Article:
What Makes Homemade Candy Turn White?
by Elizabeth Valentine
Apart from freezing, what makes homemade candy turn white?
I make homemade chocolate covered nuts using white almond bark and semi-sweet morsels. The nuts include Virginia peanuts, crushed pecans and cashew pieces.
I heat the almond bark some and add the morsels. I melt to the point of mixing then add nuts, and drop to wax paper.
After leaving it for 2 hours or so to set up, I pack them up.
I sell the candy in a gift shop. I pack the chocolate covered nuts in plastic containers or cardboard white boxes.
After very little time, a white coating appears on the candy. My chocolate is never frozen.
I understand from searching your site that this coating does not hurt the chocolate but..... the candy does not sell.
What causes the white coating, and how can I eliminate it???
Any suggestions you can offer are appreciated.
"What makes homemade candy turn white?" is a common question around here! :)
So, if I understand you correctly, you are blending white chocolate (bark) and milk chocolate (semi-sweet chips) together to cover your various kinds of nuts to make your candy. Is that right?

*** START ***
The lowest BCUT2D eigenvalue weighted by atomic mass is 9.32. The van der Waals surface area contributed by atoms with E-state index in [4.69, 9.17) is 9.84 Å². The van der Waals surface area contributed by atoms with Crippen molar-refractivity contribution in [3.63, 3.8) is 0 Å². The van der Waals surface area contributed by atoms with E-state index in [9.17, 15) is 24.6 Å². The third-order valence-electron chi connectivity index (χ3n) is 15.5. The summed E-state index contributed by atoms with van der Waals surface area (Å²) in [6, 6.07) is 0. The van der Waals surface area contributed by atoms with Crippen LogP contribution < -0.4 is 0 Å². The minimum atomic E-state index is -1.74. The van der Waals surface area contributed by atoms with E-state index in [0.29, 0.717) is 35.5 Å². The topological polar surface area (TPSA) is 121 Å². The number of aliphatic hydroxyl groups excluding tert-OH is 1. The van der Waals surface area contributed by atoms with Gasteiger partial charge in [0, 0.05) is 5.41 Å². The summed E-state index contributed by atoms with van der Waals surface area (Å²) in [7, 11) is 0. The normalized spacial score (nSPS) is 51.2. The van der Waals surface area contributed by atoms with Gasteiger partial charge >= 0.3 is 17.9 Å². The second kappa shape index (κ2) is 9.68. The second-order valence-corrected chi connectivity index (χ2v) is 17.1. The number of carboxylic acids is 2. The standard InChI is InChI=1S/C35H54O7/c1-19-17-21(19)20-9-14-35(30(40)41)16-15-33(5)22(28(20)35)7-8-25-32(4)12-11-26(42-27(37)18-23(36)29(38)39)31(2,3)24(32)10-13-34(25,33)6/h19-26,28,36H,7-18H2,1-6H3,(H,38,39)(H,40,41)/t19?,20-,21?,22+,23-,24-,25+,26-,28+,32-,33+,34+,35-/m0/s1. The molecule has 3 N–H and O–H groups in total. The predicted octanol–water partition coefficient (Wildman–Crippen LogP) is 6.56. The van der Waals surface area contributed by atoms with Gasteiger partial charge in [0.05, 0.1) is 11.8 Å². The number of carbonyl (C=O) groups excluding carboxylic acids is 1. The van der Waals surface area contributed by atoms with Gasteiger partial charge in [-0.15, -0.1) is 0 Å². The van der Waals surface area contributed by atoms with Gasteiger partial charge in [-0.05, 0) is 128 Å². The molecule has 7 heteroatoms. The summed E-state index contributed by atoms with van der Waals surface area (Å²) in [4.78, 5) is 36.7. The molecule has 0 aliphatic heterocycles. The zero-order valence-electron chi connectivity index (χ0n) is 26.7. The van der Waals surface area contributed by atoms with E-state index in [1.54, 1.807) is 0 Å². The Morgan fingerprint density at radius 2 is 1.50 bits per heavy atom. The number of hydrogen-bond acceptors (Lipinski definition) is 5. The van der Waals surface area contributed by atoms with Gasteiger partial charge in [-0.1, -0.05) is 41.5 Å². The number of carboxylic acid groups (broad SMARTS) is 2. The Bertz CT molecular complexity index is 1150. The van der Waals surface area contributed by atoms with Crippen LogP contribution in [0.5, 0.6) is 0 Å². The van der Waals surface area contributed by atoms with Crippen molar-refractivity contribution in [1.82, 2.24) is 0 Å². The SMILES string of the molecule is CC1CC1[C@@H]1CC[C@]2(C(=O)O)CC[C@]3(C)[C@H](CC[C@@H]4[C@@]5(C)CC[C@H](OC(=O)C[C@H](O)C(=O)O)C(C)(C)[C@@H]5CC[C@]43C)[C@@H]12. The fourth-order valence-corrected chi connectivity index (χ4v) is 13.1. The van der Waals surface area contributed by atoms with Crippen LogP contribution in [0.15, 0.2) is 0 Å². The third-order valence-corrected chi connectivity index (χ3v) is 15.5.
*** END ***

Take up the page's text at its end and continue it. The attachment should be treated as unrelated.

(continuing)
Yes, you're right that freezing chocolate (and even refrigerating chocolate) can result in white discoloration because of the condensation that sometimes develops.
This is called "bloom." This chocolate bloom also occurs when the temperature of the chocolate gets too hot. Perhaps you may remember a time when you left a chocolate bar out in the heat and it melted
and then re-set. It usually looks pretty awful as a result.
However, even though your chocolate covered nuts aren't going through those extreme temperatures after making them, you may still be causing this chocolate bloom during the melting process.
What method are you using to melt your chocolate candy? Are you melting it in the microwave or over a double boiler?
Either way, you can't allow the chocolate to get too hot when melting. If you are using a double boiler, don't boil the water. You just want the water to be hot (simmering), but not boiling when you add the chocolate to the top bowl.
In fact, you'd be better off turning the heat off entirely while melting the chocolate just to be on the safe side.
If you are using the microwave to melt the chocolate, your microwave may be too powerful. Reduce the power to low or medium and stir more frequently so you don't get any hot spots in the chocolate.
I can certainly understand how difficult it would be to sell your homemade candy if it has turned white from chocolate bloom. People savor with their eyes first.
Have you considered trying to temper the chocolate
that you are going to use for your products for sale? It does take more work, but the finish is much nicer and more stable.
Hopefully, this explanation will help you identify where you have gone wrong and that your next batch of homemade candy turns out beautifully.